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Civil War - Outline #4 – Chapters 16-17 PowerPoint Presentation
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Civil War - Outline #4 – Chapters 16-17

Civil War - Outline #4 – Chapters 16-17

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Civil War - Outline #4 – Chapters 16-17

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  1. Civil War - Outline #4 – Chapters 16-17

  2. C. Summer of 1861 =both armies marched off with flags flying and drums beating, each expecting to win and to win quickly (in time they would realized no quick victory was in site)

  3. + Fighting would take place in 3 main areas, the southeast, the southwest, and at sea.

  4. 1. Union Strategy (3 stages)

  5. a.

  6. Blockade Southern ports, cutting off any supplies from Europe

  7. b.

  8. Seize Richmond, VATake the capital and the government, the war may end earlier

  9. c.

  10. Take control of the Mississippi RiverKeep supplies down, cut the CSA in half

  11. A Union Gunboat, Part of the Blockade of the South

  12. 2. Confederate Strategy =

  13. Fight a defensive warhoped North would tire of warhoped the North would get rid of Lincoln

  14. a. What was the South relying upon? Why?

  15. Counted on European supplies and recognize South as an independent countryuse commerce, in exchange for their cotton

  16. KEY BATTLES IN THE WEST Union Strategy Control river systems and split the Confederacy in half and isolate the 3 sections. Union Leaders:General Ulysses S. Grant Union Army:Army of the West Confederate Strategy Fight a defensive war and drive Union out of South Confederate Leader:Several different generals Confederate Army:Army of Tennessee USA General Ulysses S. Grant

  17. 3. Battle of Bull Run = on July 21, 1861, untrained troops from both sides met here in Virginia.Battle of Manassas – the South named battles after nearest town, the North named battles after the nearest body of water

  18. Battle of Bull Run (1st Manassas), July, 1861 Lincoln sent 30,000 inexperienced soldiers to fight at Bull Run.

  19. a. How did the citizens come prepared to the battle? Why were they disappointed?

  20. Followed the army from DC, festive, many brought picnic baskets of food and drinkDisappointed that the Southerners did not turn and run

  21. b. Who was the Southern hero and why?

  22. Thomas “Stonewall” Jackson, the Commandant from VMI with his recently trained cadetsJackson held his ground “like a stone wall” and stopped the CSA retreat

  23. c. What may have happened if the Southern troops pursued the fleeing Northern troops?

  24. The might have been able to capture the USA capital, causing havoc amongst the North

  25. Battle of Bull Run (1st Manassas), July, 1861 • Northern troops were pushed back to D.C. • South won this battle but “lost the war”. • WHY? Failed to capture Washington, D.C. • Would never be so close to Washington, D.C.

  26. d. What did the battle show each side?

  27. The war was to be long and very bloodysoldier needed training

  28. 4. Union General George McClellan =

  29. Appointed commander of the Union Army (Army of the Potomac) after the loss at Bull Runsuperb organizer, transformed inexperienced recruits into trained soldiers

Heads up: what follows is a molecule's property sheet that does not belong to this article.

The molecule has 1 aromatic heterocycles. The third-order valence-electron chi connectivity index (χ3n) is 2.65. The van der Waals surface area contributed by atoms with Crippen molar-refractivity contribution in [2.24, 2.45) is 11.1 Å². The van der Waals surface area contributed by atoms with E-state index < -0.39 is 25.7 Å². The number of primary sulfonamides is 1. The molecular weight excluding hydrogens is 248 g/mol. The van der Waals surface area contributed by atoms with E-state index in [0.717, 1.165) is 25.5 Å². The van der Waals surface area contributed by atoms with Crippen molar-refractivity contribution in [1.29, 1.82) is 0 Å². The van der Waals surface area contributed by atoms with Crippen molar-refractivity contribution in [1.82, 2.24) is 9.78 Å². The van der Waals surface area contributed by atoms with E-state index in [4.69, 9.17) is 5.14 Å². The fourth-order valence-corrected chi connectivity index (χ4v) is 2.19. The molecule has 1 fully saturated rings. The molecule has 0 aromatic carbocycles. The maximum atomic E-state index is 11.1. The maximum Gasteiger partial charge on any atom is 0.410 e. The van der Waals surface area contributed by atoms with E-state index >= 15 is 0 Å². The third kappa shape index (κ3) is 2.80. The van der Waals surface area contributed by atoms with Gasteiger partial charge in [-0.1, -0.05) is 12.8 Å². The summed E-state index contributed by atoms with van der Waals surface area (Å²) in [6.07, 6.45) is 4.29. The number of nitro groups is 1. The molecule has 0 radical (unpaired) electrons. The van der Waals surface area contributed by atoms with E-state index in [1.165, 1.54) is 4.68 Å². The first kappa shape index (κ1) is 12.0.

30. General George B. McClellan

  31. a. Too Cautious =

  32. Delayed leading troops into battleLincoln was losing patience, forced McClellan to fightalways worried about the numbers (did not want to be outnumbered, wanted guaranteed victories)

  33. b. McClellan’s push on Richmond (sum up) =

  34. March 1862, moved out of DC towards RichmondCSA Lee launched counterattacks, USA McClellan abandoned attacks laterCSA Lee sent CSA “Stonewall” Jackson to march on DC, keeping Union reserves in DC

  35. Peninsula Campaign, 1862

  36. Union Blockade = with the possession of the majority of the naval ships, the Union enforced a blockade on the South (not letting goods in or out of the South, attempting to starve and financially break the South). Blockade Runners were used by the South to counter the problem the blockade presented. The runners were small fast boats that would slip through the blockades, bringing in the necessary supplies.

  37. 1. How successful was the blockade eventually?

  38. Trade to Southern ports dropped by more than 90%CSA tried to break the blockade with ironclads

  39. 2. The Merrimac versus the Monitor

  40. a. The Merrimac / Virginia =

  41. The CSA took the abandoned Union warship, the Merrimac (run aground) and added it to their fleet (renamed the Virginia)CSA covered the wood with 4 inch thick metal plates Promptly destroyed 2 Union boats and ran 3 others agroundUnion ships could not penetrate the steel

  42. b. Describe the battle =

  43. The Union countered with their own ironclad, the MonitorBoth boats were not seriously damaged and left in a drawSouth considered this a victory due to not losingThe CSA Virginia was later sunk by the CSA, did not want the Union to take it over after the fall of Norfolk

  44. Merrimack Versus the Monitor

  45. c. How did this battle change naval warfare?

  46. Now navies were to be made of metalUnion built an additional 50 ironclads South never had another serious naval threat during the war

  47. E. Lee on the Offensive = Lee, the Southern Commander, in September 1862, advanced his troops intoMaryland. Lee felt a Confederate victory on Northern soil would be a great blow to the North’s morale.Unfortunately for Lee, Union General McClellan found out his plans when a careless Confederate general had left Lee’s plans behind at an abandoned Confederate campsite.

  48. + What was Lee’s military belief?

  49. Thought a victory on Northern soil would be a blow to the Northern morale